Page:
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COMPUTER SECURITY, HOW BAD IS IT?
(A special report by volunteers of The Open Records Project)
August 3, 2021

"On the Internet nobody knows you're a dog."* Similarly nobody knows you're a cyber-criminal. Computers were one of man's greatest inventions. Then the Internet brought computer power to millions, some of whom were very bad people. This paper will analyze both.

EXECUTIVE SUMMARY
In the current computer environment and at the current state of the art of computer security, NO computer or computer containing device can be considered safe from intrusion and complete compromise.

Internet connectivity increases the risk of intrusion, but any computer that allows external input devices including USB drives, DVD/CD readers, scanners, printers, or wireless connectivity of any kind must be considered similarly at risk.

The risks derive from four primary elements:
1. The Internet by its nature cannot guarantee the origination of any traffic.
2. Popular legacy computers chips manufactured by INTEL and AMD are extremely complex and contain hardware flaws that can be exploited by hackers and are not easily remediated.
3. Legacy operating systems, particularly those made by Microsoft, are essentially porous to intrusion.
4. By human nature computer users tend to click on interesting WEB sites and emails that may contain intrusive code.

TABLE OF CONTENTS
- HOW THE INTERNET WORKS AND DOESN'T WORK
- THE INTEL/AMD ATTACK SURFACE
- THE OPERATING SYSTEM ATTACK SURFACE
- SOCIAL ENGINEERING
- DEATH BY AIRGAP
- PERPETRATORS AND BUSINESS MODELS
- TWO COMMON MEANS OF DESTRUCTION
- NEXT-GEN EXTORTIONWARE
- ELECTIONS
- IMPLICATIONS
- ASYMETRICAL WARFARE, PROXY WARRIORS
- GOVERNMENT REPONSE
- POSSIBLE SOLUTIONS

HOW THE INTERNET WORKS AND DOESN'T WORK
The Internet sends messages from one computer to another computer in a manner similar to a telephone call. When you receive a phone call the originating phone number is displayed on your cellphone or callerID box if you have a land-line.


All Internet messages also contain a number from the originator. That number is called the "Internet Protocol" number or IP.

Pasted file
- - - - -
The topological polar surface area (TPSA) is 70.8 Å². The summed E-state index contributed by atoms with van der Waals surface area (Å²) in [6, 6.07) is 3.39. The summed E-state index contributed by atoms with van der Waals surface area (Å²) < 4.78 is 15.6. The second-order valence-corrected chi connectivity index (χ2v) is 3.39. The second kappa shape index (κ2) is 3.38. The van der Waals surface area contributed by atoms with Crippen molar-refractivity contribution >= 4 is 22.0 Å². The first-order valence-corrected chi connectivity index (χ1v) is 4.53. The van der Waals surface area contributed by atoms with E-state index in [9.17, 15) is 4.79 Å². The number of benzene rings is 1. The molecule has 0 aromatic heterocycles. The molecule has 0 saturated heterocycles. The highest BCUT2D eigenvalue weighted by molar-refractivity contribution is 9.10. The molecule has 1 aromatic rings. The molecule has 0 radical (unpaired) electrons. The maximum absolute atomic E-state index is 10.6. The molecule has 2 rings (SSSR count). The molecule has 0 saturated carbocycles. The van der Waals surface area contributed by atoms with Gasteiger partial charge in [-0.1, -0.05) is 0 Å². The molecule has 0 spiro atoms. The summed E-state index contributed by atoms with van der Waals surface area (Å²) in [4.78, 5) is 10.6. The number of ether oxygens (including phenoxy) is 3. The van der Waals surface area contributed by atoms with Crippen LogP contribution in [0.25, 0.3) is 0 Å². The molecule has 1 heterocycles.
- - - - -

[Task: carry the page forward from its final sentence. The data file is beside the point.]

Of course many people are deluged with junk phone calls that show an "originating" phone number and sometimes a name. The phone spammers know how to fake the "originating" number so you will answer the phone instead of ignoring it.

Internet hackers do the same thing with IP numbers. The hacker can make the IP number be anything, the IP of a trusted compatriot or just a random number. Sometimes the hacker will use a compromised computer to relay a message to a destination thereby showing the IP of the compromised computer. If an IRS computer has been compromised, the hacker can bounce the message off the computer and make it appear to originate with the IRS.

The ease of hacking IP addresses makes identifying cyber-criminals very difficult.

THE INTEL/AMD ATTACK SURFACE
The most advanced microprocessors of today use a variety of techniques to squeeze the tiniest bit of extra performance out of hundreds of millions of transistors.

The techniques include:
- Fetching and decoding a series of instructions prior to their execution (pipelining),
- Fetching, decoding, and executing instructions on both options of a branch before the branch is taken (speculative execution for branch prediction), and
- Attempting to put idled logic blocks to work on several programs at the same time (hyper-threading).

The results do yield performance improvements but entail massively complex logic to implement. As with complexity in operating systems, complexity in logic leads to oversights and security holes.

These are five of the more important security vulnerabilities found in INTEL/AMD computer architectures:
SPECTRE
FORESHADOW
SPOILER
MELTDOWN
FALLOUT
Intel will not be able to find an easy fix for this one...

THE OPERATING SYSTEM ATTACK SURFACE
The most up-to-date public repository of computer security threats is the Common Vulnerabilities and Exposures (CVE) database maintained by the National Cybersecurity Division of the Department of Homeland Security. The database lists 6,323 vulnerabilities associated with Microsoft as of July 23, 2021. The totals include both operating system vulnerabilities and Microsoft application vulnerabilities.

Microsoft Windows 10 is installed on over a billion devices worldwide making it the largest target for hackers.


117 NEW Microsoft Vulnerabilities Were Found in JUNE 2021..

The most recent and most severe ones include:
HiveNightmare
PrintNightmare
Hafnium Exchange Hack